Hard lessons learned from computerized doll Parenthood: A realistic device gives young adults a chance to see how much work an infant can be.


Donell "Duck" White is 20 years old, a month away from his high school diploma, and he has a world of choices to make. Should he become a carpenter or an electrician? Or maybe do computer work now to finance more education later?

No question marks are attached to one decision, however: No children. Not for a long time. Not until he is settled with a solid job. "They cost some money -- Pampers, booties, clothes. And they keep growing, growing, growing," White says firmly. "I'd be stuck -- I don't want to be stuck."

His conviction springs from a long weekend -- very long, to hear him describe it -- with a doll named Baby Think It Over. The lifelike dolls are the centerpiece of an intensive Baltimore County program designed to promote responsible sexual behavior among 16- to 21-year olds, such as White, in foster care.

The computerized doll -- designed by an aerospace engineer who has sold it to schools and social service programs -- can be programmed to cry at random intervals. To quiet it, the caregiver must put a key into a tamper-resistant box in the doll's back and hold it there for one to 30 minutes. (The doll cries once to signal that the key can come out.)

The box also records how many times the doll cried for more than a minute without being picked up, and how often it was dropped or handled roughly. The doll can't be handed off to someone else because the key is attached to the caregiver's wrist with a band that must be cut off.

Each doll weighs about 7 pounds, is 21 inches long and costs about $250.

It's money well spent, says Aimee Bollinger Smith, director of the independent living program with the county's Department of Social Services, because the dolls make the point: Babies are a lot of hard work.

"Some of them really think that 'this baby is just going to pop out and love me,' " Smith says of her young clients. "It really hasn't dawned on them that the baby's life is not about them."

The program also teaches teen-agers and young adults in foster care such basic skills as finding apartments, budgeting and job hunting, counseling between 60 and 80 young clients each month.

Before handing out the dolls, Smith requires participants to scan advertising circulars from Wal-Mart and Kmart Corp. to figure out the cost of baby essentials for the first year -- diapers, clothes, cribs, carriers and medical care.

"The total comes up to $7,000 -- and they gasp," says Smith.

The dolls have traveled all over the county. After each doll returns, Smith tabulates the results recorded in the box in each doll's back. If the doll shows neglect or abuse, its "parent" gets additional counseling.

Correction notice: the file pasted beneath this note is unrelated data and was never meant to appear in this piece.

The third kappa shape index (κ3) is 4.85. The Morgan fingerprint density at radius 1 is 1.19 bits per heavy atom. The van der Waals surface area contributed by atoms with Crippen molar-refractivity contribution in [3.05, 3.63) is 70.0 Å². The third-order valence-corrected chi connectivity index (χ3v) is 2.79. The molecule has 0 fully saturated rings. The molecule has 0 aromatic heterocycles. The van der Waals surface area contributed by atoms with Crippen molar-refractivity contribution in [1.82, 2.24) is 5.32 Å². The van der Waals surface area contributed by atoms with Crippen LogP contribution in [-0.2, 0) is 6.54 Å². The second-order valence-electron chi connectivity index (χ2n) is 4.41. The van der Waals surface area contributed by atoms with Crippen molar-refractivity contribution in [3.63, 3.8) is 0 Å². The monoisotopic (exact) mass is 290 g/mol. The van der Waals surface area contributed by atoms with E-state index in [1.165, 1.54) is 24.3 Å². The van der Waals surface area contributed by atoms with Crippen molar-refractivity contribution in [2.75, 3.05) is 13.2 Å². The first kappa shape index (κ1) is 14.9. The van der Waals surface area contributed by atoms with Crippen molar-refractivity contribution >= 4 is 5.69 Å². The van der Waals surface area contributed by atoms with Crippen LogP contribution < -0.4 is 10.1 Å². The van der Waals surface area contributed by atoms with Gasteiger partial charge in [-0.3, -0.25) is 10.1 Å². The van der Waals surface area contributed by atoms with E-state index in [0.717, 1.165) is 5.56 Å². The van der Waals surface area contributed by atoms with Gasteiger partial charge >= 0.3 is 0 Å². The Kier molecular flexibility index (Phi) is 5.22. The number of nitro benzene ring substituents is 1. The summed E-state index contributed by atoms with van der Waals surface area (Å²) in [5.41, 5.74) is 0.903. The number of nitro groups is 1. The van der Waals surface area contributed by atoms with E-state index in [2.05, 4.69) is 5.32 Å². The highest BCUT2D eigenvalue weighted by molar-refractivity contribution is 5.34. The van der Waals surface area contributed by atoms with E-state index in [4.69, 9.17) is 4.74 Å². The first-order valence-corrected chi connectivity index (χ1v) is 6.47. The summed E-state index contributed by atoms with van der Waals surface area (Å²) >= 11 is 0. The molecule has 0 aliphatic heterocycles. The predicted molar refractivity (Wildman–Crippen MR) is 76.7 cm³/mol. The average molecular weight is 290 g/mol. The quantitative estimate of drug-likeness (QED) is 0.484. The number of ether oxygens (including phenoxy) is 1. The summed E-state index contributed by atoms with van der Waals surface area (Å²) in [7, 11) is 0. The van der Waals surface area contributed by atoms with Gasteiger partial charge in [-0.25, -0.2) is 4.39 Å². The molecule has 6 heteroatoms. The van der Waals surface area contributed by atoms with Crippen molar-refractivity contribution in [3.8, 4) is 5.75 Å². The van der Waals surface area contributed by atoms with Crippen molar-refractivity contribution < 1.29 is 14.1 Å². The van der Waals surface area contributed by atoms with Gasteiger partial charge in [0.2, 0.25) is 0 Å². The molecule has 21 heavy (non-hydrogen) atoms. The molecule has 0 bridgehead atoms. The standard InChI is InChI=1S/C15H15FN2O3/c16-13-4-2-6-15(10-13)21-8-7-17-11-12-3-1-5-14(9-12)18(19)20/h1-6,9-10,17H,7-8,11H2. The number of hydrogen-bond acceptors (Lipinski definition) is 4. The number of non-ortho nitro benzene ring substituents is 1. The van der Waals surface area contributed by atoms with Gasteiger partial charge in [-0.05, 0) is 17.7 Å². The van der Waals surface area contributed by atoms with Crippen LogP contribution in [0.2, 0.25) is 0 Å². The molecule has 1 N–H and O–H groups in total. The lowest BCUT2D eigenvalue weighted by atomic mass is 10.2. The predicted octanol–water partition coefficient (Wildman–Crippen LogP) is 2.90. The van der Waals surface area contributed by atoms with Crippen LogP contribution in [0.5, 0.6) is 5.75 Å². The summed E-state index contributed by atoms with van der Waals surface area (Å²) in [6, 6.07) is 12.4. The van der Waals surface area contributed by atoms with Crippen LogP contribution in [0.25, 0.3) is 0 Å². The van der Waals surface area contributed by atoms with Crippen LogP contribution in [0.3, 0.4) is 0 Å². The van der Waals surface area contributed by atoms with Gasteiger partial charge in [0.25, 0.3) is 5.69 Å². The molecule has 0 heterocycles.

The dolls are in their fifth generation, according to the manufacturer. The newest model comes with a neck that must be supported (and a computer chip in the box that records how often it wasn't).

Baltimore County's social services department owns eight of them: two white, two light-skinned black, two dark-skinned black, and two Asian. The doll also is available in an American Indian version and a "crack baby" model that cries nearly constantly.

Baby Think It Over originated in California in 1993, when aerospace engineer Rick Jurmain and his wife Mary were watching a television program about schools using eggs and sacks of flour to simulate babies.

Remembering miserable nights with their colicky infant daughter, Jurmain told his wife, "That's not realistic -- there's no crying," according to Carol Lambert, spokeswoman for Baby Think It Over Inc. His wife challenged him to design something closer to the real thing -- and Baby Think It Over was born in the Jurmains' garage a few weeks later.

The company, headquartered in Eau Claire, Wis., has grown steadily since incorporating in 1993, and Baby Think It Over has sold about 40,000 dolls.

"We know over one million kids have gone through the program," Lambert said. "It's grown from just the babies to work sheets, budgets, diaries, pretests and post-tests."

Those tests measure attitudes of participants before and after they take care of Baby Think It Over.

Smith, the Baltimore County independent-living coordinator, said the results generally show a dramatic change of heart about having children too quickly.

"We've had very interesting comments from the girls -- one girl was back in here the very next day, saying "I can't do this,' " Smith said.

The girls also are often shocked to discover that boyfriends vanish when Baby Think It Over comes for the weekend. "Many of them think this is going to be a genuine bonding experience, especially with their lover," Smith said. Instead, the boyfriends often find other things to do -- and that message is not lost on the girls, Smith says.

The dolls work equally well for would-be fathers.

"The initial reaction was, it was something novel the first 20 hours, they got a lot of attention. By the second day, it was really wearing on them, all that crying," said Richard "Benny" Bienvenue, director of Our House in Ellicott City, where White and three other residents went through the Baby Think It Over program in October.

"They're beginning to see some of the reality of having a kid -- you can't go to a party on Friday night. They're beginning to realize what a lot of work it is."

No long-term studies have been conducted to measure the duration of attitude changes wrought by Baby Think It Over. But educators in Anne Arundel, Howard, Carroll and Baltimore City schools where the doll has been used say the anecdotal evidence suggests the lessons linger.

They have for Donell White.

"You want to learn something about responsibility, you get yourself one of those dolls," he said, recalling his experience eight months ago.

"That doll was something else."

Pub Date: 6/24/98

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